The adult red-bellied lemur is about of 34 to 40 centimetres long and a tail length which is almost twenty per cent longer than the body itself. Both males and females are chestnut brown in colour but are easily told apart as only males have a red belly while females have a white one.
Here at Wild Place Project we have two Red-bellied lemurs.
You can get up-close to our lemur family in their walk-through enclosure in Discover Madagascar
from 10.30am – 3.30pm.
Similar to other species of lemur the red-bellied lemur's diet in the wild is mainly made up of fruit. However, they do often forage on plants, flowers, leaves and some small invertebrates.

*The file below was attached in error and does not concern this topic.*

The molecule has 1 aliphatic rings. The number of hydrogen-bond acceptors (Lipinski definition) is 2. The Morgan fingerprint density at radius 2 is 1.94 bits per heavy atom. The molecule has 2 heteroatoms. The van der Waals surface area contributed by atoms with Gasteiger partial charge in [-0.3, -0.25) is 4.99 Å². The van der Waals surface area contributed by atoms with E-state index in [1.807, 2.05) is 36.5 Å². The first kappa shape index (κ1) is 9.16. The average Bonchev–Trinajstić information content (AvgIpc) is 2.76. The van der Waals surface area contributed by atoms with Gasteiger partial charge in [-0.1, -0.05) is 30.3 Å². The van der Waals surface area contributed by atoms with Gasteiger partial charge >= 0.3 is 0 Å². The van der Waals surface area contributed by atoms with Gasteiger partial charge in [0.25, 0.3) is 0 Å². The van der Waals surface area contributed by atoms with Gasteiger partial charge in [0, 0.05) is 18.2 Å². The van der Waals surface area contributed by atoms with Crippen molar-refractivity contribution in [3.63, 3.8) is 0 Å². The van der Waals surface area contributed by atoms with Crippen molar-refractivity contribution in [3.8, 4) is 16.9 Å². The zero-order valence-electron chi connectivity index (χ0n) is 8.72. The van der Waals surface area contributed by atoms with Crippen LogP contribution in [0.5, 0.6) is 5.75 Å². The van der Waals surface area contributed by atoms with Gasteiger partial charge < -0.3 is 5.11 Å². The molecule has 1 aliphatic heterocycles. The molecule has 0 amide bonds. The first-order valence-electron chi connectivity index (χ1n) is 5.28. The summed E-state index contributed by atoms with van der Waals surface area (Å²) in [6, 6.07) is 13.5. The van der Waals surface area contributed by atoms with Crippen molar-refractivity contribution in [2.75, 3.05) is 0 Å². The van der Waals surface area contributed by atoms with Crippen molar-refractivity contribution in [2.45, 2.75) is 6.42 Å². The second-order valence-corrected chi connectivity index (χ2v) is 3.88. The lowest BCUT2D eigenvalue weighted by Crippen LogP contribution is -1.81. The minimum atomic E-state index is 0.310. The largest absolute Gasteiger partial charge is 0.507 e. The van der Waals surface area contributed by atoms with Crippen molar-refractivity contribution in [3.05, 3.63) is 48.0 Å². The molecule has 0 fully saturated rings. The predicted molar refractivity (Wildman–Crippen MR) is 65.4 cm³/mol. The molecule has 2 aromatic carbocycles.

The red-bellied lemur is native to eastern Madagascar. They live in primary and secondary rainforests at medium to high altitudes.
The red-bellied lemur is classified at vulnerable. The main threat that they face is habitat loss with almost 90% of the eastern rainforest in Madagascar being destroyed since humans have lived on the island. The forests are mainly being destroyed by slash-and-burn farming, logging and mining. In some areas, there is also the threat of hunting.
You can learn more about the red-bellied lemurs' conservation status on the IUCN Red List of Threatened Species website